Angela Merkel as she takes the stage at CDU headquarters after the first votes come in.

2013 German Election in Pictures

Germany’s federal election took place and Sunday, and I had the chance to spend the evening in the headquarter’s of the CDU, Merkel’s party, with my camera.

The Election Results: CDU, big time 
There are many ways to read Sunday’s results. The CDU has fallen a few seats short of having a majority without needing to form a coalition – a rare event in a parliamentary democracy. The CDU is center-right here, though I would describe their politics as generally similar to those of the U.S. Democrats.

The reaction on the floor of CDU headquarters when the party's victory is first predicted

The reaction on the floor of CDU headquarters as the party’s victory is first predicted

That being said, they have been ruling with the FDP, “The Liberals”. The FDP used to be the party of civil rights, defining their politics by a social liberalism. In recent years they have moved to being economically liberal (in the British, not American, sense of the word). So their party looks a bit like the liberal wing of the U.S. Republican party, the McCain-Bloomberg-Schwarzenegger types. The CDU-FDP coalition has ruled Germany for four years, and in those years the FDP managed to loose much of their base by letting their social liberalism drift to the back of their agenda. The result is that on Sunday, their share of votes went from 15% down to below 5%. Slam. 

Not only joy, but worry: the reaction to FDP's results

Not only pure joy, but also worry: the reaction to FDP’s results in CDU’s headquarters

The trick is that in the German system, a party with less than 5% of the votes doesn’t even make it into parliament. So the FDP has gone from a ruling party to having exactly 0 seats in the Bundestag. Null. Nada. Kaput. 

The Opposition: Everybody Else
This leaves three parties which did get seats: The Social Democrats (SPD), The Green Party (Grüne) and The Left (Die Linke). I don’t thing I need to explain that these parties are all to the left of the CDU. So while we can read the results of Sunday as a sweeping victory for the CDU, it could also be seen as a left-leaning victory: the majority of seats are held by parties to the left of the CDU. And as of writing on Thursday, none of these parties really want to play ball with Merkel.

Election posters from The Left (top), SPD (middle) and The Pirates (bottom) in Prenzlauer Berg, Berlin

Election posters from The Left (top), SPD (middle) and The Pirates (bottom) in Prenzlauer Berg, Berlin

The Pirates – a re-invention of direct democracy, this time internet based, did not get seats in parliament either. Nor did the “Alternative For Germany” who want to kill the euro and reinstate the estates of pre-Weimar nobility, nor did any of the extreme right parties (more on them in my next post).

CDU and SPD, a Grand Coalition? 

The SPD's 150th birthday party opened the election season for them in front of the Brandenburger Gate

The SPD’s 150th birthday party opened their election season in front of the Brandenburg Gate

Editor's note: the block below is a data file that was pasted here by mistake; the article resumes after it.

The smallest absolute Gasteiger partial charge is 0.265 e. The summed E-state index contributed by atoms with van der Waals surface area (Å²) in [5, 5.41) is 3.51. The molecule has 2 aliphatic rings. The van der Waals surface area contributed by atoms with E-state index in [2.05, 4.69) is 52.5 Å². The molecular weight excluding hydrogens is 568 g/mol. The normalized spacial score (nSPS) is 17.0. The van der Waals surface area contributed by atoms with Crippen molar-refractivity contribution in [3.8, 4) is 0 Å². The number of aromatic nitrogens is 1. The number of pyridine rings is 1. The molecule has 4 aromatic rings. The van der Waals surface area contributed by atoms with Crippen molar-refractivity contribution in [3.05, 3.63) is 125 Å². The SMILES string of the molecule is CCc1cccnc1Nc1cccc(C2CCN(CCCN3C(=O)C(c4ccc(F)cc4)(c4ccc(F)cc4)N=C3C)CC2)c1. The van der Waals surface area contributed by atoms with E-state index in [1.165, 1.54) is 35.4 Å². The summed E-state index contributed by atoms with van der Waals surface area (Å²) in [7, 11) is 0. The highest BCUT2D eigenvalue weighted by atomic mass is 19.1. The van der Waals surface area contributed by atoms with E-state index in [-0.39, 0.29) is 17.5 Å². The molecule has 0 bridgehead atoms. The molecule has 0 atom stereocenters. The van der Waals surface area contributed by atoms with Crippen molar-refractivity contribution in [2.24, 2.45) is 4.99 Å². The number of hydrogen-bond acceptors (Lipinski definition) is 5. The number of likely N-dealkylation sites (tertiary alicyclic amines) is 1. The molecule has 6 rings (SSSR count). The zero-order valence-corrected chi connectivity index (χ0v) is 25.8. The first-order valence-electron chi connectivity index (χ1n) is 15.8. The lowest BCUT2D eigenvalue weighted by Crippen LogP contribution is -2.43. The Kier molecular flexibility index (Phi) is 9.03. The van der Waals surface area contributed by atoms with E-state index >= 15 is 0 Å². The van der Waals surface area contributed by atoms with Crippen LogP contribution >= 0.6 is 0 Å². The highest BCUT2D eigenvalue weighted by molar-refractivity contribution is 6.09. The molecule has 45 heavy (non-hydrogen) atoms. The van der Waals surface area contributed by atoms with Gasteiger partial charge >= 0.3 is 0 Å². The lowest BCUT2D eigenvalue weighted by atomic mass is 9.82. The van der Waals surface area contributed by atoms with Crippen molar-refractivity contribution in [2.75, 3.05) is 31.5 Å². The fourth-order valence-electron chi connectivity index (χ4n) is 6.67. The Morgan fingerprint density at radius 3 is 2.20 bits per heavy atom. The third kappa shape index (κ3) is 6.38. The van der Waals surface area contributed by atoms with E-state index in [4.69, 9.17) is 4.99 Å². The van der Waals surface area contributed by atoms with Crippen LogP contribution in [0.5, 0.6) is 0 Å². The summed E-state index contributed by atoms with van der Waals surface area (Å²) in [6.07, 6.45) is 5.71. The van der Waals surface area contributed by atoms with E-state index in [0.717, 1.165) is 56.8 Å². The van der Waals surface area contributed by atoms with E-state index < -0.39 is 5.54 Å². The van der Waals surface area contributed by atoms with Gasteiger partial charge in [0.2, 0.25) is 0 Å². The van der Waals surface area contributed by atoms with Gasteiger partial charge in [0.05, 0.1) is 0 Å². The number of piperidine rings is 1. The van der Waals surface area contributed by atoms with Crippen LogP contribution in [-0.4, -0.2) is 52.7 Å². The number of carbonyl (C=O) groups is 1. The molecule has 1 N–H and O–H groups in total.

The second largest block of seats – by a landslide – went to The Social Democrats, the SPD. Once in a while the SPD and CDU team up to create a “Grand Coalition”. This time they would have more than 2/3 of the seats together, meaning that to a great extent, whatever they agree on behind the scenes will become policy and could even (probably) change the constitution. For a variety of reasons, nobody really wants a Grand Coalition, but it may become a reality. Below, the SPD’s candidate for chancellor, Peer Steinbrück.

Peer Steinbrück, the SPD's candidate for chancellor, speaking in Berlin three days before the election

Peer Steinbrück, the SPD’s candidate for chancellor, speaking in Alexanderplatz, Berlin three days before the election

Die Linke? Pretty Unlikely.

The Left Party rounds up the camaign season on September 20th in Alexanderplatz

The Left Party rounds up the campaign season on September 20th in Alexanderplatz

If the Social Democrats are left-center, Die Linke are simply left. Reading their campaign slogans and hearing their leaders speak, their main points were often similar to one another. Introduce a minimum wage, allow dual citizenship, forbid the extremist NPD, a Neo-Nazi party. But underlying the SPD was a more conservative tone of democracy and underlying Die Linke was one that veered to the left. When The Left’s candidate, Gregor Gysi, spoke of not participating in any wars, it appeared to be grounded on protectionism, not pacifism.

Gregor Gysi, The Left's candidate for chancellor, speaks to supportors in Berlin

Gregor Gysi, The Left’s candidate for chancellor, speaks to supporters in Berlin

The Left and the Greens each came in with about 8.5% of the vote, making them each forces but neither powerful. Merkel is trying to find a partner with whom to rule. The politics of Die Linke are just too far from those of the CDU. The Green party could very well happen though – on some issues, like energy policy, the parties are rather similar.

To Be Continued…

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